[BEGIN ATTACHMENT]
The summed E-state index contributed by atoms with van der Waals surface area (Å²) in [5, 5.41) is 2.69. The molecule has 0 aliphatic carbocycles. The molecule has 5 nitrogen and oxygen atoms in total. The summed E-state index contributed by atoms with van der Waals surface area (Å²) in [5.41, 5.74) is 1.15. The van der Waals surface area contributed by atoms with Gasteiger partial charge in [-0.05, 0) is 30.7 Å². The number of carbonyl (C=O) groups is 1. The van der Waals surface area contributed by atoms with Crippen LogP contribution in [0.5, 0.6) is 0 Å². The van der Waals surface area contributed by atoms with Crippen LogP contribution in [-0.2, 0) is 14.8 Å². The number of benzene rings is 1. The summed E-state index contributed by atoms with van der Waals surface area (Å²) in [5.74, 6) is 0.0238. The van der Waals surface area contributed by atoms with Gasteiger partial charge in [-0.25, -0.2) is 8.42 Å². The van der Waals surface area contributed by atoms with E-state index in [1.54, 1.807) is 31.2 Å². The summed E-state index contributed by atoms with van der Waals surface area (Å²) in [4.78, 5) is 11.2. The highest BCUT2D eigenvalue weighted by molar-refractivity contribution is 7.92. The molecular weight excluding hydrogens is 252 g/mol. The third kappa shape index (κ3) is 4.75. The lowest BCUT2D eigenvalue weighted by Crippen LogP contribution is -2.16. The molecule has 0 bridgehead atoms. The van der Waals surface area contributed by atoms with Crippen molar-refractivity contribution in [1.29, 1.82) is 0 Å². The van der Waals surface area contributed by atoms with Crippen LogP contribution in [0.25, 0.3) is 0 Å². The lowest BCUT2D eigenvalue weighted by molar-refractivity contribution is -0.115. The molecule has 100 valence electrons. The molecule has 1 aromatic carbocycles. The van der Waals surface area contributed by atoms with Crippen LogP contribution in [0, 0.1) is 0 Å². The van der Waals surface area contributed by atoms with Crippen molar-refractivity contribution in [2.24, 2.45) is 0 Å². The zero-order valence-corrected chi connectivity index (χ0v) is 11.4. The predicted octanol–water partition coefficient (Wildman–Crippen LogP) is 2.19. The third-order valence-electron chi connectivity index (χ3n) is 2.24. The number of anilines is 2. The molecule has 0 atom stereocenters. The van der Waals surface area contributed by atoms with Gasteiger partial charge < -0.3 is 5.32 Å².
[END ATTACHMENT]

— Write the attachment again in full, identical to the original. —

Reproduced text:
The summed E-state index contributed by atoms with van der Waals surface area (Å²) in [5, 5.41) is 2.69. The molecule has 0 aliphatic carbocycles. The molecule has 5 nitrogen and oxygen atoms in total. The summed E-state index contributed by atoms with van der Waals surface area (Å²) in [5.41, 5.74) is 1.15. The van der Waals surface area contributed by atoms with Gasteiger partial charge in [-0.05, 0) is 30.7 Å². The number of carbonyl (C=O) groups is 1. The van der Waals surface area contributed by atoms with Crippen LogP contribution in [0.5, 0.6) is 0 Å². The van der Waals surface area contributed by atoms with Crippen LogP contribution in [-0.2, 0) is 14.8 Å². The number of benzene rings is 1. The summed E-state index contributed by atoms with van der Waals surface area (Å²) in [5.74, 6) is 0.0238. The van der Waals surface area contributed by atoms with Gasteiger partial charge in [-0.25, -0.2) is 8.42 Å². The van der Waals surface area contributed by atoms with E-state index in [1.54, 1.807) is 31.2 Å². The summed E-state index contributed by atoms with van der Waals surface area (Å²) in [4.78, 5) is 11.2. The highest BCUT2D eigenvalue weighted by molar-refractivity contribution is 7.92. The molecular weight excluding hydrogens is 252 g/mol. The third kappa shape index (κ3) is 4.75. The lowest BCUT2D eigenvalue weighted by Crippen LogP contribution is -2.16. The molecule has 0 bridgehead atoms. The van der Waals surface area contributed by atoms with Crippen molar-refractivity contribution in [1.29, 1.82) is 0 Å². The van der Waals surface area contributed by atoms with Crippen LogP contribution in [0.25, 0.3) is 0 Å². The lowest BCUT2D eigenvalue weighted by molar-refractivity contribution is -0.115. The molecule has 100 valence electrons. The molecule has 1 aromatic carbocycles. The van der Waals surface area contributed by atoms with Crippen LogP contribution in [0, 0.1) is 0 Å². The van der Waals surface area contributed by atoms with Crippen molar-refractivity contribution in [2.24, 2.45) is 0 Å². The zero-order valence-corrected chi connectivity index (χ0v) is 11.4. The predicted octanol–water partition coefficient (Wildman–Crippen LogP) is 2.19. The third-order valence-electron chi connectivity index (χ3n) is 2.24. The number of anilines is 2. The molecule has 0 atom stereocenters. The van der Waals surface area contributed by atoms with Gasteiger partial charge < -0.3 is 5.32 Å².